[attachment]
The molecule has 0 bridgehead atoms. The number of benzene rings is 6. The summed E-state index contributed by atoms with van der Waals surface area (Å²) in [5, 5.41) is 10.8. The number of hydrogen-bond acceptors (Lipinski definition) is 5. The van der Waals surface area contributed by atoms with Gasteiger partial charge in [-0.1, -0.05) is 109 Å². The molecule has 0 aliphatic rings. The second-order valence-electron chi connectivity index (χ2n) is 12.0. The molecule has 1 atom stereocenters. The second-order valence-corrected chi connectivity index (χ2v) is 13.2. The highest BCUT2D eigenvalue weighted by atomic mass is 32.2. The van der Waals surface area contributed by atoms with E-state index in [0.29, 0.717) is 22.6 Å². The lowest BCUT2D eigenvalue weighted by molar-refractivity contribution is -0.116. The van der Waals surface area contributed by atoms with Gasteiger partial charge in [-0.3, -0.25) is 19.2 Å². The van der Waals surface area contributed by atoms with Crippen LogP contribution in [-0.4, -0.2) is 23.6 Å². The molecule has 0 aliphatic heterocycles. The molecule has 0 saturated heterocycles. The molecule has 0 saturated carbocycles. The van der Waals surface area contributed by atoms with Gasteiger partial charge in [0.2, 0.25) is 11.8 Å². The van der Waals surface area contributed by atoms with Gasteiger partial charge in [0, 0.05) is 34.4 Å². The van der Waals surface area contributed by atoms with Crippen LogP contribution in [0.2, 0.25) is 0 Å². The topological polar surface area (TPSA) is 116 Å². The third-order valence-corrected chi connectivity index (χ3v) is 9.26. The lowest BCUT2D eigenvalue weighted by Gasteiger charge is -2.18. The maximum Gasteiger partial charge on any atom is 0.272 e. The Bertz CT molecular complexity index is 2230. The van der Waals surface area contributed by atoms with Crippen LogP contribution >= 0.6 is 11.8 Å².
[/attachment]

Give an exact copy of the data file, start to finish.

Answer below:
The molecule has 0 bridgehead atoms. The number of benzene rings is 6. The summed E-state index contributed by atoms with van der Waals surface area (Å²) in [5, 5.41) is 10.8. The number of hydrogen-bond acceptors (Lipinski definition) is 5. The van der Waals surface area contributed by atoms with Gasteiger partial charge in [-0.1, -0.05) is 109 Å². The molecule has 0 aliphatic rings. The second-order valence-electron chi connectivity index (χ2n) is 12.0. The molecule has 1 atom stereocenters. The second-order valence-corrected chi connectivity index (χ2v) is 13.2. The highest BCUT2D eigenvalue weighted by atomic mass is 32.2. The van der Waals surface area contributed by atoms with E-state index in [0.29, 0.717) is 22.6 Å². The lowest BCUT2D eigenvalue weighted by molar-refractivity contribution is -0.116. The van der Waals surface area contributed by atoms with Gasteiger partial charge in [-0.3, -0.25) is 19.2 Å². The van der Waals surface area contributed by atoms with Crippen LogP contribution in [-0.4, -0.2) is 23.6 Å². The molecule has 0 aliphatic heterocycles. The molecule has 0 saturated heterocycles. The molecule has 0 saturated carbocycles. The van der Waals surface area contributed by atoms with Gasteiger partial charge in [0.2, 0.25) is 11.8 Å². The van der Waals surface area contributed by atoms with Gasteiger partial charge in [0, 0.05) is 34.4 Å². The van der Waals surface area contributed by atoms with Crippen LogP contribution in [0.2, 0.25) is 0 Å². The topological polar surface area (TPSA) is 116 Å². The third-order valence-corrected chi connectivity index (χ3v) is 9.26. The lowest BCUT2D eigenvalue weighted by Gasteiger charge is -2.18. The maximum Gasteiger partial charge on any atom is 0.272 e. The Bertz CT molecular complexity index is 2230. The van der Waals surface area contributed by atoms with Crippen LogP contribution >= 0.6 is 11.8 Å².